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An inspector took the following photograph of a residential home’s circuit breaker panel.

enter image description here

White wires are connected to the neutral bar. Black wires are connected to the circuit breakers in the picture, but there’s one white wire among them. Why would it be wired in such a way (rather than a black and red wires alternating)?

Note: The circuit breaker panel is not labeled.

A pic from Google images of a circuit breaker panel:

enter image description here

  • My (un)educated guess is that you have a white wire being used as hot (its connected to a phase through a breaker) but it hasn't been marked as such. Wrap some black tape around it (at both ends of the cable). – brhans Jul 26 '16 at 19:03
  • Brhans, In home wiring everything is single phase L1 & L2. Many people think they are different phases but they are from the same leg of the supply (center tapped single phase) is the configuration of the transformer supplying 99% of all U.S. homes. – Ed Beal Jul 26 '16 at 19:19
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The white wire is being used as an ungrounded (hot) conductor, though it has not been properly marked as such. Looks like a fairly large wire, so it's surely feeding a larger 240 volt load. The breaker that it's terminated at, should be a double pole breaker, and is likely rated 50 amperes (check handle label for rating).

The load being supplied by this circuit will require 240 volts only, so a grounded (neutral) conductor will not be required. Because of this, the circuit will be wired with a two conductor (plus ground) cable. Two conductor cables are manufactured with a black, white, and bare (or green) conductor inside. When using this type of cable for 240 volt circuits, the white wire can be used as a hot conductor. According to National Electrical Code, the white wire should be marked to indicate this repurposing.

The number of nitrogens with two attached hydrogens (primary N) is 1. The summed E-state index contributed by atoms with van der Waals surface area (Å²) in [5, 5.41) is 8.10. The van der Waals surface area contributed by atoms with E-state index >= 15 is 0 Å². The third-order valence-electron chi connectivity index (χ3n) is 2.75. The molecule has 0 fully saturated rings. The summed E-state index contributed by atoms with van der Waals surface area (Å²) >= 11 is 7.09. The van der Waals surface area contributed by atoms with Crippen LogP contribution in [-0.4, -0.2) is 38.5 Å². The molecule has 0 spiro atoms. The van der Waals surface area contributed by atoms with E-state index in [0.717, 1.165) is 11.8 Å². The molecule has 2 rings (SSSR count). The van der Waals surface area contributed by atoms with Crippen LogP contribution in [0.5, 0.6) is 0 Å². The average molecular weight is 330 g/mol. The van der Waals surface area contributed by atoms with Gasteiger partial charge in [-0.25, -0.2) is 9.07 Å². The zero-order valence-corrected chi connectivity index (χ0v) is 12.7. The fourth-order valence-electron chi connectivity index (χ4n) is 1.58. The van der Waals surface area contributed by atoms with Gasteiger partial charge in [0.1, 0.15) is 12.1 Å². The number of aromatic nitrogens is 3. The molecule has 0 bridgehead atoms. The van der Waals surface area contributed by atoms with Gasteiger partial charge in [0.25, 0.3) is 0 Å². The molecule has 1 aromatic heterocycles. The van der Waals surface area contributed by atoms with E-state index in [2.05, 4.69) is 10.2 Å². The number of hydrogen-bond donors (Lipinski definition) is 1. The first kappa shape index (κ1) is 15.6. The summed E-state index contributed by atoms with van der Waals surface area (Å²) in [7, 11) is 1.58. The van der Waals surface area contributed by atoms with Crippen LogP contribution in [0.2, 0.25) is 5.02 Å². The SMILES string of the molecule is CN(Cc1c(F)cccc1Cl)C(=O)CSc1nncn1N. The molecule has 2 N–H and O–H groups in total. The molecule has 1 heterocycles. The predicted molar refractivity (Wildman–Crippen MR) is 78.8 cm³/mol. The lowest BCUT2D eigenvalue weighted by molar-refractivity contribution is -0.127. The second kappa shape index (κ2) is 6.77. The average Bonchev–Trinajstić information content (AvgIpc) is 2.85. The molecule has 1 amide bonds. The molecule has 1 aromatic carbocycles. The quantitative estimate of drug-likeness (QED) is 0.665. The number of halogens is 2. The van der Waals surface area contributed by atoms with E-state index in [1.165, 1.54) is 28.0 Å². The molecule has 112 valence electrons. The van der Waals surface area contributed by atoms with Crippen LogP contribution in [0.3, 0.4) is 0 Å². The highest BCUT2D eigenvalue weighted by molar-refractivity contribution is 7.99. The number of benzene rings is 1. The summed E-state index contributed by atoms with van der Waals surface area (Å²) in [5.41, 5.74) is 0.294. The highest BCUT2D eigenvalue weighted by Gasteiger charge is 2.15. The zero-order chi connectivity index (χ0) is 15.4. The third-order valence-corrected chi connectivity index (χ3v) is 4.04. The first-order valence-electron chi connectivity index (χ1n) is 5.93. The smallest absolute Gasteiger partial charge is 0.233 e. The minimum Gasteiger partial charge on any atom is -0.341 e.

• Well I guess I should start waiting to answer questions as I did answer this and then your answer later the same as mine but I edited to say no it was not code this has happened many times so I guess trying to help folks quickly has no merit Imo. P.S. A water heater is one of the few 240 loads that requires no neutral. – Ed Beal Jul 27 '16 at 1:06
  • @EdBeal Sorry if you feel slighted in some way. I often answer from my mobile phone, and so am not always looking at the most recent data. When I started writing my post, this question did not appear to have an answer. – Tester101 Jul 27 '16 at 10:31
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This happens because of the common color codes for multi-wire cables. xx/2 cable is Black, White, and Bare. xx/3 cable is Black, Red, White and Bare.

A 240V (only) load like a water heater only needs 2 conductors. So they use the /2 cable, which is Black, White and Bare.

However they are both "hot", so white is the incorrect color. The rules require this be "marked" with colored tape or paint. But previously, the marking wasn't necessary if the use was plainly obvious. Heavy wire makes it plainly obvious that this is a high-current circuit which is almost certainly 240V, and the 2-pole breaker confirms it.

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    Do you happen to know at which code revision (year) "previously" changed to "now"? That would improve the answer. At this end it's incredibly obvious (it's connected to a breaker) and if it passes without junctions to a 240V device the connection at that end would also be fairly obvious. I prefer having them marked, but I know from experience that it's quite common for them not to be. – Ecnerwal Jul 27 '16 at 3:19
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    I don't follow code that closely, and I suspect local variances may be common in this area, either in ordinance, or in practice. – Harper Jul 27 '16 at 3:45
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The answer is No. brhans, guess is correct. Many water heaters are wired this way because there are no neutral's in a standard 240V water heater. The white wire needs at least 6" of other than white or green identification some inspectors want everything in the box identified (taped or painted). Black is the most common color using tape but, it can be painted also I found red fingernail polish and this is totally legal also. Added for history: The oldest code book I have handy is NEC 2002. Section 200.6 & 200.7 both identify the grounding conductor as white / gray or white / gray stripe along entire length. 310.12.C states ungrounded conductors shall be finished to be clearly distinguishable from grounded and grounding conductors. So this has been code for quite some time.

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